Reading Comprehension Worksheets & Printables

Reading comprehension skills are an essential building block for academic success. Whether your child is just beginning to read or is already an advanced reader, we have printable reading comprehension worksheets containing folktales, modern stories, nonfiction, and more. For more reading resources, check out our full collection of reading worksheets .
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How to Write Like C.S. Lewis How to Write Like C.S. Lewis Aspiring authors, get inspired by C.S. Lewis and the authors who inspired his fantastical stories!
The Nightingale Story The Nightingale Story Travel back in time to ancient China in this classic Hans Christian Andersen tale, The Nightingale.
The Nightingale Comprehension The Nightingale Comprehension After reading The Nightingale by Hans Christian Andersen, complete this comprehension page to test your understanding of the story.
How to Write Like J.R.R. Tolkien How to Write Like J.R.R. Tolkien For fans of the Lord of the Rings trilogy, here's a great writing composition sheet!
A Christmas Carol A Christmas Carol Enjoy one of the most well-known Christmas stories, "A Christmas Carol" by Charles Dickens.
Black Cats Black Cats Did you ever get bad luck from seeing a black cat cross your path?
Help your child sort fact from opinion with these reading comprehension worksheets.
Fact or Opinion? Help your child sort fact from opinion with these reading comprehension worksheets.
Princess Theater Princess Theater Have some spooky fun with reading comprehension!
Reading Comprehension: Stuffed Elephant Reading Comprehension: Stuffed Elephant Improve your child's reading comprehension, and introduce her to a classic children's story, with this worksheet on The Story of a Stuffed Elephant.
Endangered Species: Black-Footed Ferret Endangered Species: Black-Footed Ferret Get in tune with nature, and read a bit about an endangered species of animal, the Black-footed Ferret.
A Kidnapped Santa Claus A Kidnapped Santa Claus What if Santa Claus got kidnapped? Enjoy this fun Christmas story by L. Frank Baum, the author of Wizard of Oz.
Endangered Species: Forest Owlet Endangered Species: Forest Owlet Teach your child about an endangered species with this information page, all about the Forest Owlet.
The Elves and the Shoemaker: Vocabulary The Elves and the Shoemaker: Vocabulary Test comprehension with this vocabulary page for "The Elves and the Shoemaker" by the Brothers Grimm.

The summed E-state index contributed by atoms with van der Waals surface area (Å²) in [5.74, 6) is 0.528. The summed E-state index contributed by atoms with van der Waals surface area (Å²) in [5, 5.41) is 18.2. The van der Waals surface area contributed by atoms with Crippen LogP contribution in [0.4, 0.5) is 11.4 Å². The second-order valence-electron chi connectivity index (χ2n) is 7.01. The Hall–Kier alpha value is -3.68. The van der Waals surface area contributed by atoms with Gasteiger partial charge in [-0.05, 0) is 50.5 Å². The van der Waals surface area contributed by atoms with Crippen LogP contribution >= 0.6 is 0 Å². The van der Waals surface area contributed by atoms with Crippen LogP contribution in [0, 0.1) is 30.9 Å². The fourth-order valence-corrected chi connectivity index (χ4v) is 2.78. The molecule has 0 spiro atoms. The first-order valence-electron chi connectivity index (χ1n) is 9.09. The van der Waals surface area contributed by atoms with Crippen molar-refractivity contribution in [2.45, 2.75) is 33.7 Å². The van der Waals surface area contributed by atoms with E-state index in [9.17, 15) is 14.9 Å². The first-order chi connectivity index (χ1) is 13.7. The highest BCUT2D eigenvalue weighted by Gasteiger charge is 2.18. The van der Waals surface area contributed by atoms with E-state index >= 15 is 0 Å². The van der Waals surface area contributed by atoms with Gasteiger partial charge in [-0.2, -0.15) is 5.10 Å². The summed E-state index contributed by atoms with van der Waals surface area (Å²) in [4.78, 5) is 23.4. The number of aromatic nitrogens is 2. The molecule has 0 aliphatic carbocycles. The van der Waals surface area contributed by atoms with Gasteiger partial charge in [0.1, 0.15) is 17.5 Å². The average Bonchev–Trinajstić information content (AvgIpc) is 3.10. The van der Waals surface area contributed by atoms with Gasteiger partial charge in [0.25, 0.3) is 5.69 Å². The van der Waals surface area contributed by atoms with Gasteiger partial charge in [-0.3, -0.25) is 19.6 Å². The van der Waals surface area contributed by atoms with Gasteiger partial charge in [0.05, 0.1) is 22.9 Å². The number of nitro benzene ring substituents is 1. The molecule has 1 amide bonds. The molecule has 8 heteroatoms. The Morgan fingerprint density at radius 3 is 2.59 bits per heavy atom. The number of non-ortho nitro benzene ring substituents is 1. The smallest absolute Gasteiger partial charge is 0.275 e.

In Russian, the word teremok means 'little hideaway'. Teremok is the main setting in this Russian folk tale. There are five parts to this story series, so get started reading! Your child will get to color the illustrations while she practices reading and builds her vocabulary.
Teremok: Russian Folk Tale In Russian, the word teremok means "little hideaway".
The Elves and the Shoemaker: Story Map The Elves and the Shoemaker: Story Map After reading a Christmas classic, The Elves and the Shoemaker , test your child's comprehension with this story map shoe!
A Christmas Carol: Symbolism A Christmas Carol: Symbolism Introduce your little reader to symbolism with this comprehension page on A Christmas Carol by Charles Dickens.
Reading comprehension skills are an essential building block for academic success. Whether your child is just beginning to read or is already an advanced reader, we have printable reading comprehension worksheets containing folktales, modern stories, nonfiction, and more. For more reading resources, check out our full collection of reading worksheets .

Improve Reading Comprehension with These Tips

Reading comprehension worksheets are key tools for helping your child understand a book or text. Supplement our reading comprehension worksheets by reading books with your child and doing these simple comprehension exercises:

  • Start with pre-reading engagement. Look at the book cover with your child and make predictions about the subject of the book based on the title and picture. If you're reading "Hansel and Gretel," you might say, "I see that the title of this book is 'Hansel and Gretel.' I also see a boy and a girl on the front cover. I predict that this book will be about Hansel, a boy, and Gretel, a girl." Older children can be prompted to make their own predictions.
  • Ask questions as you read with your child. You can ask your child how you think a character feels based on his picture or words in the text. You might also point out surprising things in the pictures. Kids also love making preditions mid-story; ask your child, "What do you think will happen next?"
  • After you've finished a book, have a short discussion about what you've read. You can ask your child to summarize the story, or tell you his favorite part, or tell you what he thinks will happen to the characters after the book ends.
  • Encourage your child to complete reading comprehension worksheets regularly. There are perfect post-story reading comprehension worksheets, including story maps, 'fan fiction' writing prompts, and comprehension bookmarks. You can also try printing reading comprehension worksheets with stories and exercises together.